Sophia Amoruso’s name has become synonymous with #GIRLBOSS, the title of her new book and no-nonsense philosophy in running the clothing e-retailer she founded, Nasty Gal. But Amoruso, 30, is stepping down from her throne, Re/code reported, and handing over her CEO crown to Sheree Waterson, who’s been serving as Nasty Gal’s president since last year.
She might not be holding the scepter anymore, but she’s not morphing into a wallflower anytime soon, which would go against her brand’s very essence. Amoruso will stay on as executive chairman, leading the company’s creative and brand marketing teams.
As SUCCESS wrote in an October 2014 feature, Amoruso has appeared on rising-stars lists like Fortune’s 40 Under 40 and Inc.’s 30 under 30 for being the original Nasty Gal and growing “an empire on trial and error, with her own self-confidence (not to mention blood, sweat and tears) making up for a lack of outside assistance.” So why would she let go of that control, that power? Because “what got you here can’t get you there,” she told Re/code.
“As you know, part of being a #GIRLBOSS (and just a decent human being) is about playing to your strengths,” Amoruso wrote on the Nasty Gal blog. “I’ve been wondering for a while now if the CEO role is one that I want—and the one that I’m best at…. My entire youth has been Nasty Gal. My entire future is Nasty Gal. This is a choice that will give our team, and our business, legs.”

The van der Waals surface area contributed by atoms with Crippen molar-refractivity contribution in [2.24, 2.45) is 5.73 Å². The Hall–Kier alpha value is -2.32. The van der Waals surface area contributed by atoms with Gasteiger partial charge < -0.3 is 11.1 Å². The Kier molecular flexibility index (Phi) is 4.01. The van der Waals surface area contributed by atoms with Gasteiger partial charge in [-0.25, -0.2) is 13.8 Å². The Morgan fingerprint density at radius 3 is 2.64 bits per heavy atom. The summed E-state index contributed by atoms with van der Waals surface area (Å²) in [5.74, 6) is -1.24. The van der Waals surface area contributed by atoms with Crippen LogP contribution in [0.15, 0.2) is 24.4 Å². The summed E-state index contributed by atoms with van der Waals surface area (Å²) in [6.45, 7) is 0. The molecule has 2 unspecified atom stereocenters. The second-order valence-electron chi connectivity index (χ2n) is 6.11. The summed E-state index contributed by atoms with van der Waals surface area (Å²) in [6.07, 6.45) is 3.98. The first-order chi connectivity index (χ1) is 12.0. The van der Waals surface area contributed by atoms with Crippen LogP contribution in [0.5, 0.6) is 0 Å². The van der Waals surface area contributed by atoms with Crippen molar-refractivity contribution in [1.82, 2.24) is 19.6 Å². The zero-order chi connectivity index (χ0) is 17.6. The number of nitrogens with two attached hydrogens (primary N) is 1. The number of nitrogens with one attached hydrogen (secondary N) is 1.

Amoruso told Re/code that the decision was hers alone, something she wanted to do—and, as Nasty Gal’s profitability has begun to veer off the fast track, something that will help keep Nasty Gal secure in its impressive position as an online retail powerhouse, one that’s always moving to the next level.
“I actually see myself as support to Sophia so we can unleash her genius,” Waterson told Re/code. “Taking over the operation of the company allows Sophia to be out and connecting the brand with our customer and all the other amazing people she meets.”
“What creates opportunities is trying new things and not being afraid of taking smart risks,” Amoruso said in her interview with SUCCESS. “But sometimes things just aren’t meant to be. Being OK with changing direction when something really isn’t working, I think, is important.”